Sheet & Poster
(you will need the free .pdf
software to open these files)
Hawaii is considered the
endangered species capital of the world. Because of its isolation,
Hawaii’s unique birds evolved without predators such as domestic
cats, rats, and mongooses. As a result, Hawaii’s native birds are
extremely vulnerable to predation, especially now that their natural
habitat has been greatly reduced by farming and human
Although domestic cats
are not the only threat to Hawaii’s rare birds, they are an
important factor, even in higher elevations far from human
development. Cats can breed year-round in Hawaii, with 3 litters per
year of 4 - 6 kittens
per litter. Rabies does not occur in
Hawaii, and there are no wild predators to help keep the
free-roaming cat population in check.
|In 1861, Mark
Twain wrote upon his arrival in Hawaii, “.... I saw cats ....
individual cats, groups of cats, platoons of cats, companies
of cats, regiments of cats, armies of cats, multitudes of
cats, millions of cats....”|
No one knows how many stray and
feral cats roam the islands, but Hawaii’s cat overpopulation
problem is legendary.
Endangered Birds Threatened
It is not natural for
domestic cats to kill Hawaii’s native and unique birds. Hawaii’s
birds did not
evolve with cats and have few defenses against
them. The following are a few examples of rare birds
killed by domestic cats.
Palila: The federally endangered Palila, a Hawaiian honeycreeper,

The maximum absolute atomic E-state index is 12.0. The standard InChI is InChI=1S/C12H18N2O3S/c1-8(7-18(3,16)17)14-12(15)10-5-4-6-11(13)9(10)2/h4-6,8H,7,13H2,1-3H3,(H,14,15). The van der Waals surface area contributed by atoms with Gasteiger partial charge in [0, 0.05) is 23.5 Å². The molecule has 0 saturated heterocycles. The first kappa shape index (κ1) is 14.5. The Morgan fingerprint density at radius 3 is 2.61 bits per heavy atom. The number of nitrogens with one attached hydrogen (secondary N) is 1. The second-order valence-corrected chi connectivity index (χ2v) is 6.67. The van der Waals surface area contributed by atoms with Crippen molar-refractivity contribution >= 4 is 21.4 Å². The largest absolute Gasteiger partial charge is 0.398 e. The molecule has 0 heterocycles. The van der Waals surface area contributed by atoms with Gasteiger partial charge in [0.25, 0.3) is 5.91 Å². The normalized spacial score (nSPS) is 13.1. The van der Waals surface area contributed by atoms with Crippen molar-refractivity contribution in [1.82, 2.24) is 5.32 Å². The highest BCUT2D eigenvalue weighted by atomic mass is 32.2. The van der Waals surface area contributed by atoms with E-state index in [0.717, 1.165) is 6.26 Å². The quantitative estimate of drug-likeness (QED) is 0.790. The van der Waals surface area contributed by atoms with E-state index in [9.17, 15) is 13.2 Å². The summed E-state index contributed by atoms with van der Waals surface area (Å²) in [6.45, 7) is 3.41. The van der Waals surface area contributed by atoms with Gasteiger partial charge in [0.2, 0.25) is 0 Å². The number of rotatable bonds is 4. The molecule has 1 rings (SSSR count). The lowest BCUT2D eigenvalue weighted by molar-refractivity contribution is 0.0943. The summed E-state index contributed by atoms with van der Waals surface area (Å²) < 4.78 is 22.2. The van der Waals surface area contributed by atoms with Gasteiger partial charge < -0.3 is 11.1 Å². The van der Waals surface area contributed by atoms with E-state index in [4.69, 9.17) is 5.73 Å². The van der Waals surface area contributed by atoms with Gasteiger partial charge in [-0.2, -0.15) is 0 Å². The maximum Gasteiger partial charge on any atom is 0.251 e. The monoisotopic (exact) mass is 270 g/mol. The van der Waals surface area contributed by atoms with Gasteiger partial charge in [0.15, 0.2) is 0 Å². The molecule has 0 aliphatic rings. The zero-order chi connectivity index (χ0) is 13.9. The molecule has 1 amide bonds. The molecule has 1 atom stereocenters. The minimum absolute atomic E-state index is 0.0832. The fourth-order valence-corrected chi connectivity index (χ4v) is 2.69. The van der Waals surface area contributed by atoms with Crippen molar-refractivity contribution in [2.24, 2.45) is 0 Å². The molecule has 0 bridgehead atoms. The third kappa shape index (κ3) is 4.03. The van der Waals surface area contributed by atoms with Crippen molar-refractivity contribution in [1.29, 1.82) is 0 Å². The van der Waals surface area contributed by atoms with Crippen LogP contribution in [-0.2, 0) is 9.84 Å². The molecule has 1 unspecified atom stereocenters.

is threatened by feral cats in their protected, but limited habitat
of mamane and mamane-naio forest on Mauna Kea, Hawaii, from 6,000
to 9,000 feet in elevation. Wildlife biologists have been monitoring
the Palila population for years. Since 1998, 8 to 11 percent of
monitored Palila nests were depredated annually by cats. This level
of cat predation inhibits
efforts to restore the Palila population.
(Image: Jack Jeffrey)
The 'Alala, or Hawaiian Crow, is the world's most endangered crow.
Endemic to the Big Island, this crow was once abundant in lower
and middle elevation dry forests on the western and southern sides
of the island. The 'Alala has suffered from loss and degradation
of habitat, predation by cats, rats and mongooses, and avian malaria
and pox carried by introduced mosquitoes. In addition, captive released
birds have contracted toxoplasmosis, a disease common to domestic
cats and rats. In order to save the species, 'Alala are being bred
in captivity. (Image: Jack Jeffrey)
Petrel: The endangered Hawaiian Petrel was once abundant on
all main Hawaiian Islands except Ni'ihau. Today, the world's largest
known breeding colony is found at Haleakala' Crater on Maui. The
primary threat to this breeding colony is predation by introduced
rats, mongooses and feral cats. Since 1981, an ongoing and aggressive
predator control program has halted most losses, and this important
colony appears stable. (Image: Jack Jeffrey)
Nene or Hawaiian Goose used to live on all the main Hawaiian Islands,
but nearly became extinct in the 1950s due to over-hunting. Today,
the Big Island is the only place where they are found naturally
in the wild, and thanks to propagation efforts, they have been re-introduced
on Maui, Moloka'i, and Kaua'i. Nene are extremely vulnerable to
introduced predators such as rats, dogs, cats, mongooses and pigs.
Shearwater: Cats even impact populations of common seabirds,
such as Wedge-tailed Shearwater. Wildlife biologists compared the
nesting success of shearwater colonies, where stray cats were fed
daily by the public, with a shearwater nesting colony where cats
were absent. Many more burrows produced chicks at the colony where